We use harmonic potentials to describe the bond and angular interactions:
In equations 2 and 3, *r*_{0} and *α*_{0} denote the equilibrium bond lengths, and bond angles respectively, and *k*_{r}, and *k*_{α} are the corresponding force constants.

The values ro and *α*_{0} were obtained by coarse-graining an ideal B-form DNA helix. To obtain the initial guesses for *k*_{r}, and *k*_{α}, we carried out Boltzmann inversions^{26} of the corresponding distributions obtained from experimental structures. The statistics were collected from three-dimensional structures of DNA helices deposited in the PDB database. We exclude all X-ray structures with a resolution lower than 2.5 Å, DNA molecules consisting of unnatural bases, and DNA-ligand complexes. The PDB ids of the 284 structures, which met the selection criteria, are available upon request. Some representative distributions corresponding to the coarse-grained bonds, and angles obtained from the PDB database mining, are shown in Figure 2.

### Bond Stretch Potential

The distribution of the bond lengths can be fit to a Gaussian function:
where the parameter *σ* is obtained from the fit; *k*_{B} is the Boltzmann factor; and T denotes the absolute temperature. Taking the logarithm on both sides of (4), and dropping the arbitrary constant, we get:
We estimate *k*_{r} with *T* set to 298 K. The values of *k*_{r} for the different bonds are largely insensitive to the choice of *T*, within a broad range.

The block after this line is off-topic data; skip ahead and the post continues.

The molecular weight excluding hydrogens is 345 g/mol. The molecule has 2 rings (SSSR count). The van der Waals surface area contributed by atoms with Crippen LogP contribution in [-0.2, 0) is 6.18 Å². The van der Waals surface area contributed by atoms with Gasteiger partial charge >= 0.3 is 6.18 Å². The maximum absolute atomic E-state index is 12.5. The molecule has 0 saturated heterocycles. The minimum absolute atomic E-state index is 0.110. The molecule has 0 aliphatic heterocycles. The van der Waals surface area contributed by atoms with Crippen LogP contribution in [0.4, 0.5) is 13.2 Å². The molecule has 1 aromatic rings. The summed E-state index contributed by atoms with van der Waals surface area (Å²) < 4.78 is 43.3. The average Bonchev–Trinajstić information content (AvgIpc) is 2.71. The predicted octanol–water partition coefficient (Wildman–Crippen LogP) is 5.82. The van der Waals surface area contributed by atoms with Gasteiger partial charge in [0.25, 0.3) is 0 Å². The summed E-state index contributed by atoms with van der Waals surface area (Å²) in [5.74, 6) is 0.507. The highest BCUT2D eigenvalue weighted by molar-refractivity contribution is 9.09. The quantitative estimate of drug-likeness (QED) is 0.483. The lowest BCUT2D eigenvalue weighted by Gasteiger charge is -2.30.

### Bond angle potential

Following earlier work,^{27,28} the distribution of bond angles, *α*, were weighted by a factor sin *α*, and renormalized. The distribution of bond angles is expressed as:

In (6), *ƒ*_{n} is a normalization factor, while *p*(*α*), and *P* (*α*) denote the unnormalized, and normalized distribution functions, respectively. The angular potential is obtained using,

### Excluded Volume

To account for volume exclusions between the sites, we use the Weeks-Chandler-Andersen (WCA) potential:^{29}
The excluded-volume interaction term vanishes if the interacting sites are separated by a distance greater than *D*_{0}, thereby making the WCA potential computationally efficient. Following DT,^{24} we set *D*_{0} = 3.2 Å and *ϵ*_{0} = 1 kcal/mol. All the interaction sites are assigned the same *D*_{0} and *ϵ*_{0} to keep the parametrization as simple as possible. As discussed by DT,^{24} this particular choice of *D*_{0} and *ϵ*_{0} somewhat underestimates the distance of closest approach between the interaction sites, with the exception of stacked bases, but has little effect on the folding thermodynamics.

### Stacking Interaction

Stacking interactions, between two consecutive nucleotides along the DNA chain, is described using the function:

The strength of the stacking interaction is modulated by deviations from the equilibrium geometry, described by the stacking distance *l*_{0}, and backbone dihedrals (*φ*_{1}, and (*φ*_{2}. In a previous work, Dima *et al.* showed that an accurate description of stacking in RNA is necessary for fold recognition, and structure prediction.^{30} The geometric parameters in terms of which the stacking interactions are represented in the TIS model are described in Figure 3. The equilibrium values for stacking distances and dihedrals are obtained by coarse-graining an ideal B-DNA helix. We calculated *k*_{l} and *k*_{φ}, by performing a Boltzmann inversion of the distributions corresponding to the distances between stacked bases (*l*), and backbone dihedrals (*φ*_{1}, and (*φ*_{2}), computed from the experimental structures.